Until recently, the only thing that website designers thought about was creating a webpage that would look good only on a computer. A few other devices could be included, but there wasn’t really any diversity in web design.
This changed due to the development of the mobile devices industry. The last decade or so has shown a rise in the variety of mobile devices. This has led to the fact that many website designers have now started to look for ways to make a particular website adaptable to any screen size. This is the main goal of responsive website design.
What is the main purpose of website responsive design?
Before we can proceed to identify the best possible practices in web responsive design, we have to understand what it is. Put into very simple terms, website responsive design is a route taken by modern web designers to create a website with content layout that can adapt to any screen size.
This term was initially coined by Ethan Marcotte who stated that web responsive design consisted of three distinct parts. These are:
- A fluid grid,
- Fluid images, and
- Media queries.
This is just a simple description of what web responsive design is. Every web designer must have enough knowledge of this concept, to a degree. This will enable them to develop their capabilities in the ever-changing field of web design.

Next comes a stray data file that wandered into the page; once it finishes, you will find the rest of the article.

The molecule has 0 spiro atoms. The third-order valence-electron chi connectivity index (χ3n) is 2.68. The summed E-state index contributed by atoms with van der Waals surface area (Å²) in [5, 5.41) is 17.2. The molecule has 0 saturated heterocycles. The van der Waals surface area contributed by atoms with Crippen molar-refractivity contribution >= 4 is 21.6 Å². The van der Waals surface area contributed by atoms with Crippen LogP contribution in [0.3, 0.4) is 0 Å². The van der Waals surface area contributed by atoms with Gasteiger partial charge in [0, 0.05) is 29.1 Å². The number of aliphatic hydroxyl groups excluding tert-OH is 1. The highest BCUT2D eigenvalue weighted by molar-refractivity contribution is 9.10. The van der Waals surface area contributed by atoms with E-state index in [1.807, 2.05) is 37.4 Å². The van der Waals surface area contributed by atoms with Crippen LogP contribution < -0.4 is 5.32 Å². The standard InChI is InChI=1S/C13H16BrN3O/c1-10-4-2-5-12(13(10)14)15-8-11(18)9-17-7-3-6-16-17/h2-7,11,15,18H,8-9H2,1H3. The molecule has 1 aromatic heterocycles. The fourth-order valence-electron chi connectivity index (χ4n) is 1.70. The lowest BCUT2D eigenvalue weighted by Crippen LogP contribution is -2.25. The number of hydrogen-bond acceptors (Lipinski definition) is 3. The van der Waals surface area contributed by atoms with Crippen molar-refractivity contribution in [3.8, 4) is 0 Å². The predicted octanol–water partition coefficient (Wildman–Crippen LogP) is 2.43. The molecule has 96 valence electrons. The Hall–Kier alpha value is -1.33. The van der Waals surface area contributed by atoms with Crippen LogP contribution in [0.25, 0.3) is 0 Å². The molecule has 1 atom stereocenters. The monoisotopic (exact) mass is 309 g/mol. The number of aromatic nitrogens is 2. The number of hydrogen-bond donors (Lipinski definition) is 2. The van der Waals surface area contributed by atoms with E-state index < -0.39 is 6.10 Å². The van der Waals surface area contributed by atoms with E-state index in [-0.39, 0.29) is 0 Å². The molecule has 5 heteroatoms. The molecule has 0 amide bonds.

How to design a responsive website
We can safely conclude that designing websites for desktop screens is only an ancient practice. This is because of the constant launching of various devices, causing developers to look for other ways to make web displays work for all devices.
This has proven to be very helpful because the average individual spends more of their time browsing on a mobile device such as a smartphone or tablet than they do on their computer. When it comes to creating a responsive design for a website, knowing what you are doing is very important. Here are some tips for responsive web design.
Always plan for a small and a large display
As we have already established, mobile phones and other portable devices are the most used platforms for internet browsing. Web designers have obviously noticed this, which is what has led them to put in more effort in improving the display for small devices. This is where the problem lies.
One thing that designers tend to forget when they design a responsive website is the fact that it should include larger displays, as well. Therefore, designing responsive websites has proved its importance in larger devices, too.
Although statistics show that most internet traffic comes from mobile devices, many individuals switch devices throughout the day. This means that it is wise to assume that an individual with a mobile device also has access to a computer.
This should be taken very seriously because, no matter the device, the user prefers to access the internet and their expectations still remain the same.